Characterization of Parkinson's Disease-associated LRRK2 Kinase

  • Kristina Katsemonova

Student thesis: Doctoral ThesisDoctor of Philosophy


Parkinson’s disease (PD) is a progressive neurodegenerative disorder, which primarily results from the selective loss of dopaminergic neurons in the substantia nigra. Mutations in leucine-rich repeat kinase 2 (LRRK2) have been linked to autosomal familial and sporadic PD. It is now estimated that approximately 1% of Parkinson’s disease (PD) results from mutations in LRRK2. Previous studies have established that the most common mutation, which replaces G2019, located within the magnesium binding DFG motif in the kinase domain, with a serine residue enhances protein kinase activity between 2 to 4 folds. Recently our lab in collaboration with Matthias Mann’s lab discovered that LRRK2 phosphorylates a subset of Rab GTPases including Rab8A and Rab10. Moreover, it was shown that LRRK2 PD-associated mutations including G2019S, Y1669C and R1441C/G exhibit an enhanced phosphorylation of Rab10 and Rab8A in cells. Based on this data it was suggested that overactivation of LRRK2, which leads to an increased phosphorylation of indicated Rab GTPases, may lie behind the mechanism by which LRRK2 causes disease. To date, a number of compounds such as LRRK2-IN-1, GSK2578215A and MLI-2 have been described as fairly selective LRRK2 inhibitors.

It was reported that treatment of cells and mice with these inhibitors completely blocks Rab10 and Rab8A phosphorylation in cells. These results indicated that inhibition of the LRRK2 kinase activity could be a possible treatment for PD. In a previous work, our laboratory found that treatment of cells or mice with structurally diverse LRRK2 inhibitors results in rapid dephosphorylation of LRRK2 at two residues: S910 and S935. Our results suggest that these sites do not comprise LRRK2 autophosphorylation sites but are instead regulated by a distinct signalling mechanism that is controlled by LRRK2.

In the first part of my thesis I investigate the physiological function of LRRK2 S910 and S935 residues in cell using LRRK2 [S910A+S935A] knock-in mouse model. I found that in vivo, LRRK2 S910A+S935A mutation evidently reduced Rab10 and Rab8A phosphorylation in MEFs suggesting that this mutation is important for LRRK2 kinase activity. Moreover, I found that LRRK2 [S910A+S935A] mutation leads to decreased total levels of full length LRRK2 in kidneys, indicating that LRRK2 could be regulated differently in these tissues. In this chapter I also report the histopathological data for brains, kidneys and lungs that shows that the LRRK2 [S910A+S935A] mutation does not cause any major pathology in these tissues. This data indicates that the previously reported kidney and lung phenotype observed in LRRK2 KO and KD mice is not likely to be due to S910 and S935 dephosphorylation. However, behaviour phenotyping of LRRK2 [S910A+S935A] knock in mice revealed that they performed significantly worse in the rotarod test compared with their littermate wild type mice. In future, it would be interesting to perform additional behaviour tests with these mice to confirm these results.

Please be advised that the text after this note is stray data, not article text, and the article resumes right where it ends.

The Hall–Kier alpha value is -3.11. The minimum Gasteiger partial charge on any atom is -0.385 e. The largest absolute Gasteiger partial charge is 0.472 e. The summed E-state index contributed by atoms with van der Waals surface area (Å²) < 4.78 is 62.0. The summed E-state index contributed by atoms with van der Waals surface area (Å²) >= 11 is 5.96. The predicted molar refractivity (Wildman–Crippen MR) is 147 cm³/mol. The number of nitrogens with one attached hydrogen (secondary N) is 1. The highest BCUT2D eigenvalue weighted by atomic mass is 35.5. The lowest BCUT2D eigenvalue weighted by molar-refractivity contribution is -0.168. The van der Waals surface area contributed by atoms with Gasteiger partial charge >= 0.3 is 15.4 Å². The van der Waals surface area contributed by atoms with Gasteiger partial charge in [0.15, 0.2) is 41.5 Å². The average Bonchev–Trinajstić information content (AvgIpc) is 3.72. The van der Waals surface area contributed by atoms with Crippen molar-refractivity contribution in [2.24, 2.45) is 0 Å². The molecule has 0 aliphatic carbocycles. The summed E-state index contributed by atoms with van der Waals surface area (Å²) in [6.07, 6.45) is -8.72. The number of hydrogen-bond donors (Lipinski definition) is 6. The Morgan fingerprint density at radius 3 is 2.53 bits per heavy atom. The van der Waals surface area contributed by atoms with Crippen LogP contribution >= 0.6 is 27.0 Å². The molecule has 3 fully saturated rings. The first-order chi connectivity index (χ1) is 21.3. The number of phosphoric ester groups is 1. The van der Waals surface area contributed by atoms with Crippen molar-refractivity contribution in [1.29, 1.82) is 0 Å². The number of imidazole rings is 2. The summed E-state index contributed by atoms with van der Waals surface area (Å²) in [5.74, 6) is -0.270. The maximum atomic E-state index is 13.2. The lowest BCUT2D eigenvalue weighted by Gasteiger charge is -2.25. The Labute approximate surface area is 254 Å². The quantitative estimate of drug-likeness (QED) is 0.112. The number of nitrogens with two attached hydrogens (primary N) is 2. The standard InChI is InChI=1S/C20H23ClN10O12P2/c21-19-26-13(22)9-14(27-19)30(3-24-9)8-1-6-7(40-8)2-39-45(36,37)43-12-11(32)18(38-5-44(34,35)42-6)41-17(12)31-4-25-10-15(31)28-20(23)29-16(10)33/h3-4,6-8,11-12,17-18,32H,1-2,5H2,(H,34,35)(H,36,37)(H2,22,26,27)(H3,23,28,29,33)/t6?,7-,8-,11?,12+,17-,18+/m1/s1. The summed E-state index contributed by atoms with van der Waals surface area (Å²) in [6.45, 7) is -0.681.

In the second chapter, the initial aim was to address whether or not MYPT1 comprised a physiological substrate of LRRK2, and if so to investigate whether it was involved in the negative feedback regulation of LRRK2 on S910/S935. For this purpose, I used transcription activator-like effector nucleases (TALENs) as well as CRISPR/Cas9 gene editing techniques to attempt to knock out MYPT1 from HEK293 cells but I was unable to obtain homozygous knockout cell lines, which might be result of inviability of MYPT1 deficiency. In parallel experiments, in an attempt to confirm the interaction of MYPT1 and LRRK2, I immunoprecipitated endogenous LRRK2 and MYPT1 from wild type and homozygous LRRK2 knockout mouse embryonic fibroblasts (MEFs). This revealed that MYPT1 did not coimmunoprecipitate with endogenous LRRK2, casting doubt over the previously reported data suggesting these proteins interact. Finally, I used orbitrap-based phospho-site mass spectrometry to analyse changes in overexpressed and endogenous MYPT1 phosphorylation, and was unable to demonstrate that treatment of cells with LRRK2 inhibitors induced dephosphorylation of MYPT1 on residues that had been identified to be phosphorylated in vitro by LRRK2. In conclusion, results presented in this study cast doubt that MYPT1 is a direct LRRK2 substrate.

In the third part of the thesis, my aim was to widen to identify novel LRRK2 substrates or regulators. For this purpose I performed a comparative mass spectrometry analysis to analyse LRRK2 interactors that co-immunoprecipitate with endogenous LRRK2 immunoprecipitated from LRRK2 wild type, LRRK2 [S910A+S935A] knock-in and LRRK2 KO MEFs. I present the table comprising identified potential LRRK2 interactors and attempt to validate some of the proteins from the list. Unfortunately, my data showed that tested proteins including PALM protein do not seem to bind LRRK2. In this chapter, I also performed LRRK2 substrate specificity analysis, which suggested that LRRK2 could phosphorylate serines as well as threonines in vitro. Particularly, LRRK2 G2019S seems to phosphorylate serine residues much more efficiently than threonine. This data is supported by previous studies, for instance, LRRK2 G2019S was reported to have an enhanced autophosphorylation at S1292. Moreover, Rab12 is another LRRK2 substrate being validated at the moment and it was shown that it is phosphorylated by LRRK2 at S106. In future, it would be interesting to investigate how LRRK2 G2019S mutation affect phosphorylation at this site.
Date of Award2016
Original languageEnglish
SponsorsMedical Research Council
SupervisorDario Alessi (Supervisor) & Carol MacKintosh (Supervisor)

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